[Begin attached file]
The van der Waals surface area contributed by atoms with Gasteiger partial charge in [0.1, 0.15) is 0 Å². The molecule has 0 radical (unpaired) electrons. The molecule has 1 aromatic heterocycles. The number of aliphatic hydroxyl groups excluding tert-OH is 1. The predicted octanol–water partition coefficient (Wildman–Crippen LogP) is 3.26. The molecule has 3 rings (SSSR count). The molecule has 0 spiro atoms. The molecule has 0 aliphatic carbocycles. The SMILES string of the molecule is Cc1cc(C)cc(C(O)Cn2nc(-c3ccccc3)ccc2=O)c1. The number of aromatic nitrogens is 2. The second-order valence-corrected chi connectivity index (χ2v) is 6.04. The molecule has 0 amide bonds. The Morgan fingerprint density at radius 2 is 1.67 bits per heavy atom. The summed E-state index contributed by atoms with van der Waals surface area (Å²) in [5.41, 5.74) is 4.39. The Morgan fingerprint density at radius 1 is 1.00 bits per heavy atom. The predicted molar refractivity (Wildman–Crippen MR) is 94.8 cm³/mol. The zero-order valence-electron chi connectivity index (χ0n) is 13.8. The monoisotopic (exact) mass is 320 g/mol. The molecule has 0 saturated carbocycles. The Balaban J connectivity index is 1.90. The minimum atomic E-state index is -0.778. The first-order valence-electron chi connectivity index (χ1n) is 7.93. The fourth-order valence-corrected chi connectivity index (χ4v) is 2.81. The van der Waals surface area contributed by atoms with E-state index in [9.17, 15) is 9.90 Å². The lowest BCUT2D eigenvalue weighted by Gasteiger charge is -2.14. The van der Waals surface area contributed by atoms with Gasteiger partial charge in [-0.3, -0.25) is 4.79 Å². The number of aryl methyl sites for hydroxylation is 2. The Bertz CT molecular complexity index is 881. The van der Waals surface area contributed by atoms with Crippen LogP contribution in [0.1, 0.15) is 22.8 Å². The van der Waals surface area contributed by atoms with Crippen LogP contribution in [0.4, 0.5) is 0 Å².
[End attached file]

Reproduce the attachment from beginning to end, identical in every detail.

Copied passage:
The van der Waals surface area contributed by atoms with Gasteiger partial charge in [0.1, 0.15) is 0 Å². The molecule has 0 radical (unpaired) electrons. The molecule has 1 aromatic heterocycles. The number of aliphatic hydroxyl groups excluding tert-OH is 1. The predicted octanol–water partition coefficient (Wildman–Crippen LogP) is 3.26. The molecule has 3 rings (SSSR count). The molecule has 0 spiro atoms. The molecule has 0 aliphatic carbocycles. The SMILES string of the molecule is Cc1cc(C)cc(C(O)Cn2nc(-c3ccccc3)ccc2=O)c1. The number of aromatic nitrogens is 2. The second-order valence-corrected chi connectivity index (χ2v) is 6.04. The molecule has 0 amide bonds. The Morgan fingerprint density at radius 2 is 1.67 bits per heavy atom. The summed E-state index contributed by atoms with van der Waals surface area (Å²) in [5.41, 5.74) is 4.39. The Morgan fingerprint density at radius 1 is 1.00 bits per heavy atom. The predicted molar refractivity (Wildman–Crippen MR) is 94.8 cm³/mol. The zero-order valence-electron chi connectivity index (χ0n) is 13.8. The monoisotopic (exact) mass is 320 g/mol. The molecule has 0 saturated carbocycles. The Balaban J connectivity index is 1.90. The minimum atomic E-state index is -0.778. The first-order valence-electron chi connectivity index (χ1n) is 7.93. The fourth-order valence-corrected chi connectivity index (χ4v) is 2.81. The van der Waals surface area contributed by atoms with E-state index in [9.17, 15) is 9.90 Å². The lowest BCUT2D eigenvalue weighted by Gasteiger charge is -2.14. The van der Waals surface area contributed by atoms with Gasteiger partial charge in [-0.3, -0.25) is 4.79 Å². The number of aryl methyl sites for hydroxylation is 2. The Bertz CT molecular complexity index is 881. The van der Waals surface area contributed by atoms with Crippen LogP contribution in [0.1, 0.15) is 22.8 Å². The van der Waals surface area contributed by atoms with Crippen LogP contribution in [0.4, 0.5) is 0 Å².